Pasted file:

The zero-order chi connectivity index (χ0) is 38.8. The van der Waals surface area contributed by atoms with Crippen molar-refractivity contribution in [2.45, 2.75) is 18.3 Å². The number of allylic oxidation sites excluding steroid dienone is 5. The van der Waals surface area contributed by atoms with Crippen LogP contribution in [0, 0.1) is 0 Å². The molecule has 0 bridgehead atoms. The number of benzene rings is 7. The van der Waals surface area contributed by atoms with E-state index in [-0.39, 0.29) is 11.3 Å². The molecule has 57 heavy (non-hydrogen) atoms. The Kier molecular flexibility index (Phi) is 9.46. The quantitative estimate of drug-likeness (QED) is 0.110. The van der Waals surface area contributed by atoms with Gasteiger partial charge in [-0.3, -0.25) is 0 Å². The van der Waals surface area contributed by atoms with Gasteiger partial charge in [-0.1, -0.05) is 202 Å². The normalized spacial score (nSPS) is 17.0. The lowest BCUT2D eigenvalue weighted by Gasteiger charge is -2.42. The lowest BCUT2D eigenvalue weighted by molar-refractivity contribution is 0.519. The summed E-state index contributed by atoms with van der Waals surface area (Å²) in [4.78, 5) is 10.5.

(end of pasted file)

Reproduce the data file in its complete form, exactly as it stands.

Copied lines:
The zero-order chi connectivity index (χ0) is 38.8. The van der Waals surface area contributed by atoms with Crippen molar-refractivity contribution in [2.45, 2.75) is 18.3 Å². The number of allylic oxidation sites excluding steroid dienone is 5. The van der Waals surface area contributed by atoms with Crippen LogP contribution in [0, 0.1) is 0 Å². The molecule has 0 bridgehead atoms. The number of benzene rings is 7. The van der Waals surface area contributed by atoms with E-state index in [-0.39, 0.29) is 11.3 Å². The molecule has 57 heavy (non-hydrogen) atoms. The Kier molecular flexibility index (Phi) is 9.46. The quantitative estimate of drug-likeness (QED) is 0.110. The van der Waals surface area contributed by atoms with Gasteiger partial charge in [-0.3, -0.25) is 0 Å². The van der Waals surface area contributed by atoms with Gasteiger partial charge in [-0.1, -0.05) is 202 Å². The normalized spacial score (nSPS) is 17.0. The lowest BCUT2D eigenvalue weighted by Gasteiger charge is -2.42. The lowest BCUT2D eigenvalue weighted by molar-refractivity contribution is 0.519. The summed E-state index contributed by atoms with van der Waals surface area (Å²) in [4.78, 5) is 10.5.